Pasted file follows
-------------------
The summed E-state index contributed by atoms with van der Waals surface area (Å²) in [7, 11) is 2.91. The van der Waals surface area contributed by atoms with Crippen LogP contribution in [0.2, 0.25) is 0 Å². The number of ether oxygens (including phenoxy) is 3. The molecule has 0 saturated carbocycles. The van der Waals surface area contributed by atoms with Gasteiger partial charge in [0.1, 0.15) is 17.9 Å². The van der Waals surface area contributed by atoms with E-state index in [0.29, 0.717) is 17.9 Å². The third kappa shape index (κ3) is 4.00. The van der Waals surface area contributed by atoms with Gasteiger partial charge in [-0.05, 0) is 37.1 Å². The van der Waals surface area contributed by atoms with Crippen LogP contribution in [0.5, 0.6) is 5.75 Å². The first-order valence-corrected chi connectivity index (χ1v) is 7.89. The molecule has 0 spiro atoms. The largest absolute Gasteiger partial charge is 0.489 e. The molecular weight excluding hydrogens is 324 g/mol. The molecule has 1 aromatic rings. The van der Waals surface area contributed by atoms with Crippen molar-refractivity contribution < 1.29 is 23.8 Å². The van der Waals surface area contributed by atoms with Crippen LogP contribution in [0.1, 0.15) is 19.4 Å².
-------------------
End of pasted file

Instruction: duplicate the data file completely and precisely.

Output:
The summed E-state index contributed by atoms with van der Waals surface area (Å²) in [7, 11) is 2.91. The van der Waals surface area contributed by atoms with Crippen LogP contribution in [0.2, 0.25) is 0 Å². The number of ether oxygens (including phenoxy) is 3. The molecule has 0 saturated carbocycles. The van der Waals surface area contributed by atoms with Gasteiger partial charge in [0.1, 0.15) is 17.9 Å². The van der Waals surface area contributed by atoms with E-state index in [0.29, 0.717) is 17.9 Å². The third kappa shape index (κ3) is 4.00. The van der Waals surface area contributed by atoms with Gasteiger partial charge in [-0.05, 0) is 37.1 Å². The van der Waals surface area contributed by atoms with Crippen LogP contribution in [0.5, 0.6) is 5.75 Å². The first-order valence-corrected chi connectivity index (χ1v) is 7.89. The molecule has 0 spiro atoms. The largest absolute Gasteiger partial charge is 0.489 e. The molecular weight excluding hydrogens is 324 g/mol. The molecule has 1 aromatic rings. The van der Waals surface area contributed by atoms with Crippen molar-refractivity contribution < 1.29 is 23.8 Å². The van der Waals surface area contributed by atoms with Crippen LogP contribution in [0.1, 0.15) is 19.4 Å².